Video Spoof’s ‘Pocahontas’ Warren

BREITBART — The Media Research Center pasted together a spoof of Sen. Elizabeth Warren (D-MA) using an ad for the lineage site Ancestry.com as a play on Warren’s continually unsubstantiated claim that she is a descendant of Native Americans.

The spoof video that was released Tuesday uses an Ancestry.com ad with Warren’s face planted on the actress’s body as she talks about using the company’s DNA service to find out who she is and where she came from. “I couldn’t wait to get my pie chart,” the video continues.

The voice proclaims, “The most shocking result was that I’m 26 percent Native American, I had no idea. Just to know this is what I’m made of, this is where my ancestors came from. I absolutely want to know more about my Native American heritage. It’s opened up a whole new world for me.”

Warren’s 2012 senate race opponent Scott Brown challenged Warren’s Native American ancestry claim, calling for proof, but Warren failed to deliver it. CNN reported Monday Brown has renewed his request for proof, calling for Warren to take a DNA test. She has tried to pin her claims to family lore and a picture of her grandfather with “high cheekbones” like “the Indians did.”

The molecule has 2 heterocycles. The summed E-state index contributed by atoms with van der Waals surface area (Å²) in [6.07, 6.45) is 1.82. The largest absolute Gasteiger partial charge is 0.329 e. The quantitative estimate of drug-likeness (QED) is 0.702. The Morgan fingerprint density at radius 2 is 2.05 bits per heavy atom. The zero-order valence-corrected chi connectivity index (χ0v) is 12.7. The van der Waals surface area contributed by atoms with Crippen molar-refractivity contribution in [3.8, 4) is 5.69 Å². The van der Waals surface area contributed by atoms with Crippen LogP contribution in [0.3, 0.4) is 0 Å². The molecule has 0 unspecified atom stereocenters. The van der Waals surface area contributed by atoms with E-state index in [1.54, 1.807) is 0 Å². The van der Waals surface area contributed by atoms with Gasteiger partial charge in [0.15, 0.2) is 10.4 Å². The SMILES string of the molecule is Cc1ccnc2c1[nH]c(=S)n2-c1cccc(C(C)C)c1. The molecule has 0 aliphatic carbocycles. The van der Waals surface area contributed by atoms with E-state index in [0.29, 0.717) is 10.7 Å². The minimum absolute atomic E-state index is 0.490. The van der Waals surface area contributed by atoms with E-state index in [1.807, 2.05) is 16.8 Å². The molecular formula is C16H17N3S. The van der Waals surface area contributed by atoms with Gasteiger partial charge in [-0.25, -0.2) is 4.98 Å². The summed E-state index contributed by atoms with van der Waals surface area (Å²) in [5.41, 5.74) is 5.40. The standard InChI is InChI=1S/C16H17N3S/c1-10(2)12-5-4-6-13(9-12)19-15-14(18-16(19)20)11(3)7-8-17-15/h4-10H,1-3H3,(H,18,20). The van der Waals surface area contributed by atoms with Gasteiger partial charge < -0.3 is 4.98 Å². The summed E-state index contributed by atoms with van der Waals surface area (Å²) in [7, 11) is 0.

After socialist darling Warren ranted about Trump in March, calling him a loser on Twitter, he shot back calling her “the Indian” during a press conference. In May, Trump called Warren “Pocahontas” as he accused her of likely doing the least among U.S. Senators and mocking her ancestry claim, “She said she was an Indian… because her cheek bones were high.”

Harvard appeared to have listed Warren as evidence of a diverse staff when she served there in the ‘90s. She listed herself as Native American in professional directories and as Cherokee for an entry in a Native American cookbook according to the Washington Post. The report also notes that while Warren claimed Cherokee and Delaware heritage, and Cherokee groups have called for documentation, she failed to produce it. The New England genealogical society could not find evidence of the native heritage.

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